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MOVIES: The Matrix Resurrections - Review

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There was a time in action cinema before Lana and Lilly Wachawoski’s genre-defining The Matrix, and there was a time after. The original film redefined an entire genre, creating a whole new legacy that has been used for both good and for ill. The Matrix Resurrections is aware of the rich tapestry of history surrounding the iconic actioneer, and plays into that, creating a meta-environment that acts as a commentary on the state of reboots, remakes and legacy sequels – to the point where even Warner Brothers is mentioned. Not a direct retread, this film instead casts Thomas Anderson as a game designer behind the legendary Matrix game, so iconic in its own world – and gives him the tools that he needs to build his own fantasy. Because fantasy, it seems – is so much more entrancing and hard to escape from than reality.

Weaponised nostalgia plays a big part in The Matrix Resurrections. There’s nothing that comes close to matching the iconic bullet-time action sequences in the first one – but again, Lana is aware of that. They’re aware of the legacy-sequels, they’re aware of the philosophical nature of the first one – the early twenty minutes is basically a summary that address all the major discourse surrounding the first film, as Thomas is pulled back deeper and deeper into the world of the Matrix – with uncanny editing that mixes the old with the new, older footage blends in seamlessly with the modern day environment, recreated as though it was a perfect computer code. The film itself is a visual treat in its own right – DOPs John Toll and Daniele Massaccesi make The Matrix Resurrections a visual treat, eye-poppingly spectacular with enough heart to carry the franchise. Both worlds outside and within the Matrix have their own unique feel and the tone and despair of the dystopian future is presented here with gripping attention to detail.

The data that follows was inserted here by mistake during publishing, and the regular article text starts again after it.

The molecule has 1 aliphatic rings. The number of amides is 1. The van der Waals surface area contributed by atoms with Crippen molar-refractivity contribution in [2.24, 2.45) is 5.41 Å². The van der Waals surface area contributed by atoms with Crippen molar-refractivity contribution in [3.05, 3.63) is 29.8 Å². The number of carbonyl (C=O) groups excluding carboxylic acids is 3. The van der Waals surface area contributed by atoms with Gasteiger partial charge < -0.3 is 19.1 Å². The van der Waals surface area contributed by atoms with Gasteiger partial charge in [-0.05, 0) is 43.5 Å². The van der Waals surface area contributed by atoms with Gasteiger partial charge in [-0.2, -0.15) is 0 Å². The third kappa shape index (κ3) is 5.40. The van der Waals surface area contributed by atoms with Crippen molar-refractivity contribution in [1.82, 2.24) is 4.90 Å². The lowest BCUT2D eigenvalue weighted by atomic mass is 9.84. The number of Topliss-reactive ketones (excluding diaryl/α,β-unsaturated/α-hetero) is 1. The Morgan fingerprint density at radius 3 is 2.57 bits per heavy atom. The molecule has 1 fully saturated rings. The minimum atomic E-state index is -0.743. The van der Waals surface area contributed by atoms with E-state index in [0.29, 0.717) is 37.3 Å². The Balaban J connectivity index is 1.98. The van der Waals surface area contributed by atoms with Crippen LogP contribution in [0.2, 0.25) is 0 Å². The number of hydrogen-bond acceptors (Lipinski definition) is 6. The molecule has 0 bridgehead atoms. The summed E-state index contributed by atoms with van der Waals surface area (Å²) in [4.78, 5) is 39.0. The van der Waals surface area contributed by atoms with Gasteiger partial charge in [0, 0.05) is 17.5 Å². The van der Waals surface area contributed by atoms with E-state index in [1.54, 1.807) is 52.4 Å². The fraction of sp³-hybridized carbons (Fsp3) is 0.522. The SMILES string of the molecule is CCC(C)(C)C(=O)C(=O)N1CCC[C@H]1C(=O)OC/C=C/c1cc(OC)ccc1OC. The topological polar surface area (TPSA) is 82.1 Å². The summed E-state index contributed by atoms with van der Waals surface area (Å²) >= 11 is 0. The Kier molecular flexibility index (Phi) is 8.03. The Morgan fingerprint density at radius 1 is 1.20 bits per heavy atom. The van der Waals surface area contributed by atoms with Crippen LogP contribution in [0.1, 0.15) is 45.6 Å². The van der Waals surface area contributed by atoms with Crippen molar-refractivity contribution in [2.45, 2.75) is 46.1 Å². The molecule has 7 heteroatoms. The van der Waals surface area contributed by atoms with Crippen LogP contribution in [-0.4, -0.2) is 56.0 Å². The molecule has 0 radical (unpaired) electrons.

The film understands the Trinity and Neo relationship better than few others – it has been a core at the heart of the franchise and the single constant of the trilogy. Keanu Reeves and Carrie-Anne Moss recognise this and their chemistry has not lost one bit of its magnetic appeal, which instantly makes up for the bland, sexless major blockbusters that are a dime a dozen. The whole thing has just about more personality than a good portion of films released in the last ten years – it’s unmistakably a Lana Wachowski film and all the better for it, her vision is audaciously bold, even the first twenty minutes, decried for underwhelming editing, feel intentional – the sped-up, hyper fast cutting a commentary on modern day blockbusters. The film is way too on the nose for it not to be – Thomas’ bosses are literally Warner Brothers, and they are the ones who want him to make – at great personal cost – The Matrix 4, which would see him return to his life when he was younger.